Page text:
UBT Passes New Budget

With the current fiscal year at an end, the Utilities Board of Tuskegee (UBT) passed a new budget for fiscal year 2018 at a special called budget hearing on Monday, October 16, 2017. The operating budget for 2018 is $21,738,216 compared to $21,749,172 in 2017.

UBT General Manager, Gerald Long told board members the 2018 budget anticipates unusually high legal expenses.

Long also said that rates for electricity, water and sewer services provided by the UBT are expected to remain as previously approved by the board. He further informed board members that back in 2011 when the board went to the bond market to solicit funding for the $21 million sewer project, that as part of the commitment to potential investors, the board indicated it would increase the sewer customer charge by $3.50 in 2012, 2013, 2014, and 2015.  The board failed to implement the $3.50 increase in 2015 in violation of the bond agreement and this could have negative consequences on the financial condition of the organization and with bondholders.  The board needs to reconsider this decision not to comply with the promises made to investors and the bond trustee.

Though health insurance costs for employees will increase by $63,000 employees can rest easy. The board agreed with Long’s recommendation to have UBT absorb the increase. He also said 3% merit raises for UBT employees were put on hold and will be reviewed later in the year, after an assessment of UBT finances.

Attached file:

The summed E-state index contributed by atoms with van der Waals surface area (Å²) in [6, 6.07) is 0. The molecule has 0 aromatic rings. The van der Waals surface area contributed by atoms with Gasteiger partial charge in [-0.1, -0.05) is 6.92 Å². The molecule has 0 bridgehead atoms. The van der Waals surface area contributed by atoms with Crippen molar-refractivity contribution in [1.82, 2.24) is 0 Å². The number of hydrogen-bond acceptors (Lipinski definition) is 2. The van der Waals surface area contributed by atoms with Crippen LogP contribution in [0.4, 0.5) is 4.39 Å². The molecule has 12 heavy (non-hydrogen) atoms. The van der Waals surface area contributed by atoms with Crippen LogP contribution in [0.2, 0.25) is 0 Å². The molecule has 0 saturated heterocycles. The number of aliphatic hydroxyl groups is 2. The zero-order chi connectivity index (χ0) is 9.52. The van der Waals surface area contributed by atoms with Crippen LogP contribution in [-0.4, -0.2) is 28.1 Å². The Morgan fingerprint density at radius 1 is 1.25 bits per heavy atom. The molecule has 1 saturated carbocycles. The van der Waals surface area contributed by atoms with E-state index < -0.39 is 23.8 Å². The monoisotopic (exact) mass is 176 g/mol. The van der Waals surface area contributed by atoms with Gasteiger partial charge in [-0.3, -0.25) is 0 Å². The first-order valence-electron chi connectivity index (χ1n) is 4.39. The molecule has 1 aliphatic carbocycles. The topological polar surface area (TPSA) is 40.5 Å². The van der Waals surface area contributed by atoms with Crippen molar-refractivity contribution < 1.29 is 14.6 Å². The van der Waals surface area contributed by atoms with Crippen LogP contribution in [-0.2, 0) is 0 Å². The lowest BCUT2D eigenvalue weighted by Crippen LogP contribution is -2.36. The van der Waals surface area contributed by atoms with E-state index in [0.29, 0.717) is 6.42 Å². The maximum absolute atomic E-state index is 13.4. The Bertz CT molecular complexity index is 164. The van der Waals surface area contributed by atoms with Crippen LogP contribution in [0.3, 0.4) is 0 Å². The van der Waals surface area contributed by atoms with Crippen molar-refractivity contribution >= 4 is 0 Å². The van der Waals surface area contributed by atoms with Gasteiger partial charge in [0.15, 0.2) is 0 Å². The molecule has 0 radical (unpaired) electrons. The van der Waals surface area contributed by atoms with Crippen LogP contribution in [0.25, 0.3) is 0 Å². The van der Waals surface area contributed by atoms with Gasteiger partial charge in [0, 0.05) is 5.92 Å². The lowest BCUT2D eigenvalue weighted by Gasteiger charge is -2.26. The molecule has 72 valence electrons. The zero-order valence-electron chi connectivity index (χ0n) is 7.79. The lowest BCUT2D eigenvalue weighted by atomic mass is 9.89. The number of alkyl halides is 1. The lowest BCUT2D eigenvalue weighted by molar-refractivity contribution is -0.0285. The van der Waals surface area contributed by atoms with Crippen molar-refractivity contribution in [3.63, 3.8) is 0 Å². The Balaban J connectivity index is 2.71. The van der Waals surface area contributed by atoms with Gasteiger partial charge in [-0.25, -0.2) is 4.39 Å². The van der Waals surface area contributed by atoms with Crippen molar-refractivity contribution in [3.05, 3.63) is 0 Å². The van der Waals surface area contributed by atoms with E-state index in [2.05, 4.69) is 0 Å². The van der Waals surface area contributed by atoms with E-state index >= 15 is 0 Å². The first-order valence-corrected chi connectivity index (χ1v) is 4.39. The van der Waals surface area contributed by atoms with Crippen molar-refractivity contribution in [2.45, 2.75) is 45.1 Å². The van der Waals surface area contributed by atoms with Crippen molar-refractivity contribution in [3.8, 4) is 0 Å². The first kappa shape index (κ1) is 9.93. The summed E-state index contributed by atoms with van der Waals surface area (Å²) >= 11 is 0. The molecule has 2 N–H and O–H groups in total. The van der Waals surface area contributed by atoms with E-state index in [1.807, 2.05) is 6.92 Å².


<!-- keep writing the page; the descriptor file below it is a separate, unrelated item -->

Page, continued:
Also during the budget report, Exit 38 was discussed. In the effort to grow jobs and develop new utility system customers, UBT is heavily involved in this project.  The city of Tuskegee recently was awarded a $280,000 grant from the State of Alabama  on behalf of UBT for electrical work at the site.

“This budget is based on assumptions that weather throughout 2018 will mirror weather in 2017 and we will not see spikes in hot or cold temperatures. It also assumes that the population will remain the same and that power rates from electricity providers will not rise.” Long said.  He also discussed UBT department heads “wish lists” citing the electric department’s request for $4.5 million. This request includes $2.5 million for a new substation to accommodate the T-100 manufacturing plant that would be located at Moton Field.  The departments will have to wait until UBT identifies new revenues before their “wish lists” can be considered.

Long cautioned the board that expenses must be managed closely in 2018 and said this may be a challenge considering pressures associated with bond indenture covenants along with the franchise fee settlement and possible legal issues.